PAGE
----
Vulpes Libris

A collective of bibliophiles talking about books. Book Fox (vulpes libris): small bibliovorous mammal of overactive imagination and uncommonly large bookshop expenses. Habitat: anywhere the rustle of pages can be heard.

Coming up on Vulpes Libris

Foxes (2)

It’s another week of variety here at Vulpes Libris – where else will you find posts about a pope, some Roman poets, and a couple who reincarnate in Somerset, all in one week?

On Tuesday, Kirsty speaks with Austen Ivereigh about the Jesuit Padre Jorge, the cardinal archbishop Bergoglio, and the radical pope Francis.

On Wednesday, Simon (believe it or not) writes about a reincarnation romance.

On Friday, Guest reviewer Colin Fisher reviews the work of a bunch of grumpy, whinging, noble, suffering, lyrical poets of the Roman Empire.

Image: Young Foxes 1 by hisgett [CC BY 2.0] via Flickr

One comment on “Coming up on Vulpes Libris

  1. Jackie
    August 26, 2015

    Such an adorable photo of fox cubs.I’m imagining what they are saying to each other.

Leave a Reply

Fill in your details below or click an icon to log in: Logo

You are commenting using your account. Log Out /  Change )

Google+ photo

You are commenting using your Google+ account. Log Out /  Change )

Twitter picture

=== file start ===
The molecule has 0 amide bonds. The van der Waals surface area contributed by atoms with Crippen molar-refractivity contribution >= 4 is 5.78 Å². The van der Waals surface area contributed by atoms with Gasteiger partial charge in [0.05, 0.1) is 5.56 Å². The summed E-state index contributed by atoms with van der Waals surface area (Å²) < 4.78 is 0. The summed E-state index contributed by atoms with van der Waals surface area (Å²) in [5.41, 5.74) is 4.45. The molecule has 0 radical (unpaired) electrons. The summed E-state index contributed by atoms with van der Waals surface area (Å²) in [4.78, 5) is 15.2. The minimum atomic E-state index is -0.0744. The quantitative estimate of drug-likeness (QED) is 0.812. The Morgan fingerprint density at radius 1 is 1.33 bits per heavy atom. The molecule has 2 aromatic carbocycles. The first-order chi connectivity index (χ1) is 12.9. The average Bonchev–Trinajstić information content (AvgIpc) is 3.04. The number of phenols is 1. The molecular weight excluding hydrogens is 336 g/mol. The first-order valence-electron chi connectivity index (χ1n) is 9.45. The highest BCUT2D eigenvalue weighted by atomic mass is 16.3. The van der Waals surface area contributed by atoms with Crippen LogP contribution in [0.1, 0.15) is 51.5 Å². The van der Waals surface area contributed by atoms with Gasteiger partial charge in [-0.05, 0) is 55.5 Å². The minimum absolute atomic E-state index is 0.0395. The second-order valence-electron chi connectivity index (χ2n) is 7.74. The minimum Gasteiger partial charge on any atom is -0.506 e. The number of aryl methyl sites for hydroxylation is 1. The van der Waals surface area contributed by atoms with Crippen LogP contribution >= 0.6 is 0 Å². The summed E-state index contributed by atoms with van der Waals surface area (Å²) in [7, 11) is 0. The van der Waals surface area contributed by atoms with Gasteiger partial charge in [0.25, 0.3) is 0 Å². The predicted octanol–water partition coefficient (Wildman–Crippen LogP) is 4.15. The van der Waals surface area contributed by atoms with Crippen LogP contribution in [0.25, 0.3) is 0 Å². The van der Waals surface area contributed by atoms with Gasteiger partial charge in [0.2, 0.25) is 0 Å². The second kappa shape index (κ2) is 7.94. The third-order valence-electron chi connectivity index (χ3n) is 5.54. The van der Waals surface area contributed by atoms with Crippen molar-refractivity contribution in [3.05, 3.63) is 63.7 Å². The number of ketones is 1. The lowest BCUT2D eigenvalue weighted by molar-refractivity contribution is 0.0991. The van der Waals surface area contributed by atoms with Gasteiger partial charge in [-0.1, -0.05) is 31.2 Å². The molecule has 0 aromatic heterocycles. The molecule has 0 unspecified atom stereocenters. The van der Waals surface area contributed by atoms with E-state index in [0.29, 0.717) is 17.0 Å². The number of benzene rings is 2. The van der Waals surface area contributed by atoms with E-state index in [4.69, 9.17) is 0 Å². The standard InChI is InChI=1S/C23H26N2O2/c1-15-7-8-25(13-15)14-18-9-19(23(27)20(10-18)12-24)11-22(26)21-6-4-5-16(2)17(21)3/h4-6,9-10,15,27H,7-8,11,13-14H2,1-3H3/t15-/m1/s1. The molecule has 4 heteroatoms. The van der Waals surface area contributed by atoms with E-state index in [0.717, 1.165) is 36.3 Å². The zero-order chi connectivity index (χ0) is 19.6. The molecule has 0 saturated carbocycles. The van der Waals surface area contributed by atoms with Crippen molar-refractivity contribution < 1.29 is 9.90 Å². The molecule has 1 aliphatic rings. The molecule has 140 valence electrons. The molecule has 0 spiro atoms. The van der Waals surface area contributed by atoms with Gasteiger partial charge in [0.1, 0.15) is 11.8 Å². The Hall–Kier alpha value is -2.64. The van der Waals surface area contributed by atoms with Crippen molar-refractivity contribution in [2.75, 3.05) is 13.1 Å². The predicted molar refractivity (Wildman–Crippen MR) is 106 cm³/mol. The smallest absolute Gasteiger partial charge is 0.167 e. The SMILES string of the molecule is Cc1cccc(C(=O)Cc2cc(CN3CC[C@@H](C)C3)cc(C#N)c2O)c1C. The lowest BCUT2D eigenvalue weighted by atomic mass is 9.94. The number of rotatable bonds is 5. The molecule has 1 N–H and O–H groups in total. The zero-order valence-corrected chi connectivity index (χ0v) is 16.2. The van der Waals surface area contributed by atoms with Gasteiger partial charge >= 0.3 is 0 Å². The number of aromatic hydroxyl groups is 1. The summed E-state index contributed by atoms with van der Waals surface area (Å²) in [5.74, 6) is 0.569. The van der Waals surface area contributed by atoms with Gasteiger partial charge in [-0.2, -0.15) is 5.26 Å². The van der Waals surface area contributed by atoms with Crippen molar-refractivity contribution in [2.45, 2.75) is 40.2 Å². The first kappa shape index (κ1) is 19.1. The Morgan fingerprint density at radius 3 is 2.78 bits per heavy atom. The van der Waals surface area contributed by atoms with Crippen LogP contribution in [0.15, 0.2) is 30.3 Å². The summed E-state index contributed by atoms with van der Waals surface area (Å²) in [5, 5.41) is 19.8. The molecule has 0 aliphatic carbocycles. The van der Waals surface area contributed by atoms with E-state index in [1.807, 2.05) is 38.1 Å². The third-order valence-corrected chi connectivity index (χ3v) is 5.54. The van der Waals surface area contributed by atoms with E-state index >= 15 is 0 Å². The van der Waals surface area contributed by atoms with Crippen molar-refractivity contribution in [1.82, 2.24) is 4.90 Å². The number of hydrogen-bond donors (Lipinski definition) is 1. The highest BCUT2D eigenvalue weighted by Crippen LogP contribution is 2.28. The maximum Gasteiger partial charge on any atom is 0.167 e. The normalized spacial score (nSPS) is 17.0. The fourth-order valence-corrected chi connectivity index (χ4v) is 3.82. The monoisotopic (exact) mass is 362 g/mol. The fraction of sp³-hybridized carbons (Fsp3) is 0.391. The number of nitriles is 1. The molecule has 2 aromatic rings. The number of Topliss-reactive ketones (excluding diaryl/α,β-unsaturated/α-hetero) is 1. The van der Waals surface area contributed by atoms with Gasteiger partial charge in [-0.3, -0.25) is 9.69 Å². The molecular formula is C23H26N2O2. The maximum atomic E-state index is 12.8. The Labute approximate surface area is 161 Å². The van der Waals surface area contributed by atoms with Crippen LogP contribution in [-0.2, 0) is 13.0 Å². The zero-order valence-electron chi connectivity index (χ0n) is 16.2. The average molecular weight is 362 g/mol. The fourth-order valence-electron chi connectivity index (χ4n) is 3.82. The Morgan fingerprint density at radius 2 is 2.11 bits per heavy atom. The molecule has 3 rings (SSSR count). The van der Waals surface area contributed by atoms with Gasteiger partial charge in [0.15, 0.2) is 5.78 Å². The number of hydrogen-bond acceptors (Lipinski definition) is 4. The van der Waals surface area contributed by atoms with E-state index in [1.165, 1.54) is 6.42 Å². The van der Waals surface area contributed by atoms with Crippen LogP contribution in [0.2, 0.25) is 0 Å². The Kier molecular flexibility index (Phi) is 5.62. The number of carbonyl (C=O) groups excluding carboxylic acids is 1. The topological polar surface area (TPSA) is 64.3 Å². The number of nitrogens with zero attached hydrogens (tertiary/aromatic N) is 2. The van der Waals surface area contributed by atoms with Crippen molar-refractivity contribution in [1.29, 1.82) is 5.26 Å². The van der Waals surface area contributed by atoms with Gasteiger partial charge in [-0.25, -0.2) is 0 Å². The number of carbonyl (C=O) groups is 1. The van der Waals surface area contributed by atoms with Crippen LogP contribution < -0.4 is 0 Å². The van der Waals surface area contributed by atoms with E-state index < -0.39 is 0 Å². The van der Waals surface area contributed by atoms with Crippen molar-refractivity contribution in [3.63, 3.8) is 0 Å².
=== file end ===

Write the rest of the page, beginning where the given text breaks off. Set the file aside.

You are commenting using your Twitter account. Log Out /  Change )

Facebook photo

You are commenting using your Facebook account. Log Out /  Change )


Connecting to %s


This entry was posted on August 23, 2015 by in Coming up this week, Entries by Simon.



Editorial Policy

The views expressed in the articles and reviews on Vulpes Libris are those of the authors, and not of Vulpes Libris itself.

Quoting from Vulpes Libris

You are very welcome to quote up to 100 words from any article posted on Vulpes Libris - as long as you quote accurately, give us due credit and link back to the original post. If you would like to quote MORE than 100 words, please ask us first via the email address in the Contact details.


  • (The header image is from Aesop's Fables, illustrated by Francis Barlow (1666), and appears courtesy of the Digital and Multimedia Center at the Michigan State University Libraries.)
  • %d bloggers like this: